Submitted by Peggy Hackney - October 6, 2000
A) We generally begin with the general sense that movement happens in phrases, i.e., perceivable units of movement which are in some sense meaningful. They begin and end, while containing a through line. We play the "Begin-End" game (Bob Dunn is with me in my thoughts always as we play this game.) We get a sense for personal preference in terms of phrase length (how long are the phrases?) and begin to sense how we distinguish phrase boundaries (how many phrases?). In later observation blow-by-blow analysis my sense is that we will never get inter-observer reliability unless we agree on the number of phrases, so this could probably use more discussion. We use the bow shown in 1a.
B) We generally next start to notice if there is an emphasis in the phrasing, or if the phrasing is non-emphatic.
(My memory is that we decided to call it "Phrase Emphasis" in 1980 at the Hampshire College LIMS conference. We decided to call it Beginning Emphasis, Middle Emphasis, and End Emphasis, rather than the former Impulse, Swing, Impact. We use the bow in 2a with either the indication in 2b or in 2c. Ann Hutchinson Guest (in Your Move) says these marks refer to the quantity of energy used. 2b equals a strong accent; 2c equals a slight accent. "These are brief moments that immediately die away." IMS generally feels that these marks are associated with some aspect of Weight and Time Effort (2d). We also briefly considered (in 1998) using the dot in 2e,f,g for emphasis of a general kind (as Marian North does with her specific Effort constellations, as in 2h), but at that point in 1998 we decided to stay with the marks in 2b and c even though they were a bit more specific at this stage in phrase learning.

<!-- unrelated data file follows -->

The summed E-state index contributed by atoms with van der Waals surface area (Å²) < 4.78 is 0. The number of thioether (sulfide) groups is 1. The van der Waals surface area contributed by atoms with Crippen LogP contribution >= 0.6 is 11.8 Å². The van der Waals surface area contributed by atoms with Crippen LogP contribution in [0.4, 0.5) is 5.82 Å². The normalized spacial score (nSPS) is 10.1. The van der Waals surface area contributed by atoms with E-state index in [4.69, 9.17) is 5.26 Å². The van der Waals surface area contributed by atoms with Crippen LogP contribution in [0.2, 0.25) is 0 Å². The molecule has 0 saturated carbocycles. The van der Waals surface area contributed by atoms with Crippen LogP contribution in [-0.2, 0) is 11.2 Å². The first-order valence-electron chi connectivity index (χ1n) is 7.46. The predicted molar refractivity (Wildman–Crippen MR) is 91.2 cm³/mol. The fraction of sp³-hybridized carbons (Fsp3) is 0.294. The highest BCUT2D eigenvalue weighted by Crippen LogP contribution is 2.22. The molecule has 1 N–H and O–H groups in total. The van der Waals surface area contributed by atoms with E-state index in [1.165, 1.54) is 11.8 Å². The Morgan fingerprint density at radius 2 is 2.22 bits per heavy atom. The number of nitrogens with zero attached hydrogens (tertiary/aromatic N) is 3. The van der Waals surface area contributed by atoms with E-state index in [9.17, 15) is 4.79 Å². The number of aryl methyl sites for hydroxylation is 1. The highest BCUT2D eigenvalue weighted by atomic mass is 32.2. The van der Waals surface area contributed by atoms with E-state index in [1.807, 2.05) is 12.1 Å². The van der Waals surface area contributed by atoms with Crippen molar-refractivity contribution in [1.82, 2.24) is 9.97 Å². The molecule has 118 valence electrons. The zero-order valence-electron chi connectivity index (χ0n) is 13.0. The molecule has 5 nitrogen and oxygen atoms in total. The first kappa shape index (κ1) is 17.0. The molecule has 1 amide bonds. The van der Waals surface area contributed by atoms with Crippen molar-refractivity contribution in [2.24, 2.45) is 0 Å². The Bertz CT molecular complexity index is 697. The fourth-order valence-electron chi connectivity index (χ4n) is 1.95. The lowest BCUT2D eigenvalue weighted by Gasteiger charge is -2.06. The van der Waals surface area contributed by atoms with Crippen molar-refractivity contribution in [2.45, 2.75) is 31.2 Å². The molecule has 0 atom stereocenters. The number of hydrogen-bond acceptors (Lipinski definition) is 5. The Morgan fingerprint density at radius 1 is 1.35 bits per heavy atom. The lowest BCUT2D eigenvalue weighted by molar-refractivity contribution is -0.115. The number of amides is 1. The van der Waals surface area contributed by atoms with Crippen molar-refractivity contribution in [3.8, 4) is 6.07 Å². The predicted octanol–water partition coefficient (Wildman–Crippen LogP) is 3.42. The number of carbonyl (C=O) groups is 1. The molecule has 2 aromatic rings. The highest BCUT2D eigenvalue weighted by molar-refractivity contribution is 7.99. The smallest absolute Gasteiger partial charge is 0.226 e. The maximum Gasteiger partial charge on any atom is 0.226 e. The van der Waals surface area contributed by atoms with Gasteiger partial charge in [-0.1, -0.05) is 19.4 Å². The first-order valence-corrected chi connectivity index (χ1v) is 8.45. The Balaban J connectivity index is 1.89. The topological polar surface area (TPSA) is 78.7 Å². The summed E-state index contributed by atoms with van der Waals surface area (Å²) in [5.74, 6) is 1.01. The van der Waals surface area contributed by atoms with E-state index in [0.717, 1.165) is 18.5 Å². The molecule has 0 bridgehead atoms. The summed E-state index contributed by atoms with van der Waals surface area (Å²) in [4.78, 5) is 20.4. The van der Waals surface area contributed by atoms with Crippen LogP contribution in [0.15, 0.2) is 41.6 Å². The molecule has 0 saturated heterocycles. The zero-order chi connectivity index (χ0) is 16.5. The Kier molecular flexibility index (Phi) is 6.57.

C) I generally then teach, through sounding, the general idea of Increasing and Decreasing energy within a phrase -- or remaining relatively constant.
D) We then teach the Increase-Decrease Phrase-type bows --and we do teach all of the Phrase-types that Vera Maletic suggested in her paper entitled "The Identification of Phrasing Types in Movement and Dance" (1983). We decided, however, to use the line to close the symbol (as suggested by Charlotte Wile in her Motif manuscript); i.e., we use 3a and 3b rather than 3c and 3d because we feel they are clearer as Phrase-Type bows. We then use 3c when we want to put a specific effort constellation that is increasing, as in 3e.
a. Loading, as in 3i.
b. Intensity, as in 3j.
c. Change of Effort (often reversal of Effort within the same Factor, as in 3k).
E) We then do further explorations of accenting and move on to much more detailed blow by blow Effort Phrasing. We often don't have enough time to do this kind of detailed work and I would love to do more of it with colleagues.